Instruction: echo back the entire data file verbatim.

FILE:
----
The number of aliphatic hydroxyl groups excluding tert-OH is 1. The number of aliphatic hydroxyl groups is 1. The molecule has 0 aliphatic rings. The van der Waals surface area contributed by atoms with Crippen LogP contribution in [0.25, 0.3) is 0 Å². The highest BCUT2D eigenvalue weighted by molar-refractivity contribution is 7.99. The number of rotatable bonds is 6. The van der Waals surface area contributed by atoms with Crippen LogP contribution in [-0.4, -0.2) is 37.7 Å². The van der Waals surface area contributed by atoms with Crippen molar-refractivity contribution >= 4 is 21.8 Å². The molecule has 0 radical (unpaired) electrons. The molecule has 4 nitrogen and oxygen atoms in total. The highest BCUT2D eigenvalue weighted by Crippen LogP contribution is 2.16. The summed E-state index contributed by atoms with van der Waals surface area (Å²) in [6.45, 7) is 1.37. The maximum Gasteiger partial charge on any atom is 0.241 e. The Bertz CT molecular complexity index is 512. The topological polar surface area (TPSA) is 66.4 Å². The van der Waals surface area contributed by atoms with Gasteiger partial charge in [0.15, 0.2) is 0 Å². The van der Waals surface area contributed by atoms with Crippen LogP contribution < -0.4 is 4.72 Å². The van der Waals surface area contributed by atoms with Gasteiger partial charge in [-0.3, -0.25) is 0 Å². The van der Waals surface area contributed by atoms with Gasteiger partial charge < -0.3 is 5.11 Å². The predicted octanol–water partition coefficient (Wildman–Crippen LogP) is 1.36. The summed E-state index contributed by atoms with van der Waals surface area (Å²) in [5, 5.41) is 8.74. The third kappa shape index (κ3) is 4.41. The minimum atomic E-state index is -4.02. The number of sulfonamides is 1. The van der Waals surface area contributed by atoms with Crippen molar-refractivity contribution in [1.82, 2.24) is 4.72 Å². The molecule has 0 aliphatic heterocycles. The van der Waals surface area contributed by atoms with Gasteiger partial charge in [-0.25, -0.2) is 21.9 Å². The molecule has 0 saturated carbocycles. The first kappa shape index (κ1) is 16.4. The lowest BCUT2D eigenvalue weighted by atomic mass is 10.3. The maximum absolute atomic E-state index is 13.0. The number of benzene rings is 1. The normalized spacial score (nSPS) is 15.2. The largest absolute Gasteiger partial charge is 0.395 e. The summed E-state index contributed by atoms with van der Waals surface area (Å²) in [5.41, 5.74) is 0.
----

The number of aliphatic hydroxyl groups excluding tert-OH is 1. The number of aliphatic hydroxyl groups is 1. The molecule has 0 aliphatic rings. The van der Waals surface area contributed by atoms with Crippen LogP contribution in [0.25, 0.3) is 0 Å². The highest BCUT2D eigenvalue weighted by molar-refractivity contribution is 7.99. The number of rotatable bonds is 6. The van der Waals surface area contributed by atoms with Crippen LogP contribution in [-0.4, -0.2) is 37.7 Å². The van der Waals surface area contributed by atoms with Crippen molar-refractivity contribution >= 4 is 21.8 Å². The molecule has 0 radical (unpaired) electrons. The molecule has 4 nitrogen and oxygen atoms in total. The highest BCUT2D eigenvalue weighted by Crippen LogP contribution is 2.16. The summed E-state index contributed by atoms with van der Waals surface area (Å²) in [6.45, 7) is 1.37. The maximum Gasteiger partial charge on any atom is 0.241 e. The Bertz CT molecular complexity index is 512. The topological polar surface area (TPSA) is 66.4 Å². The van der Waals surface area contributed by atoms with Gasteiger partial charge in [0.15, 0.2) is 0 Å². The van der Waals surface area contributed by atoms with Crippen LogP contribution < -0.4 is 4.72 Å². The van der Waals surface area contributed by atoms with Gasteiger partial charge in [-0.3, -0.25) is 0 Å². The van der Waals surface area contributed by atoms with Gasteiger partial charge < -0.3 is 5.11 Å². The predicted octanol–water partition coefficient (Wildman–Crippen LogP) is 1.36. The summed E-state index contributed by atoms with van der Waals surface area (Å²) in [5, 5.41) is 8.74. The third kappa shape index (κ3) is 4.41. The minimum atomic E-state index is -4.02. The number of sulfonamides is 1. The van der Waals surface area contributed by atoms with Crippen molar-refractivity contribution in [1.82, 2.24) is 4.72 Å². The molecule has 0 aliphatic heterocycles. The van der Waals surface area contributed by atoms with Gasteiger partial charge in [-0.25, -0.2) is 21.9 Å². The molecule has 0 saturated carbocycles. The first kappa shape index (κ1) is 16.4. The lowest BCUT2D eigenvalue weighted by atomic mass is 10.3. The maximum absolute atomic E-state index is 13.0. The number of benzene rings is 1. The normalized spacial score (nSPS) is 15.2. The largest absolute Gasteiger partial charge is 0.395 e. The summed E-state index contributed by atoms with van der Waals surface area (Å²) in [5.41, 5.74) is 0.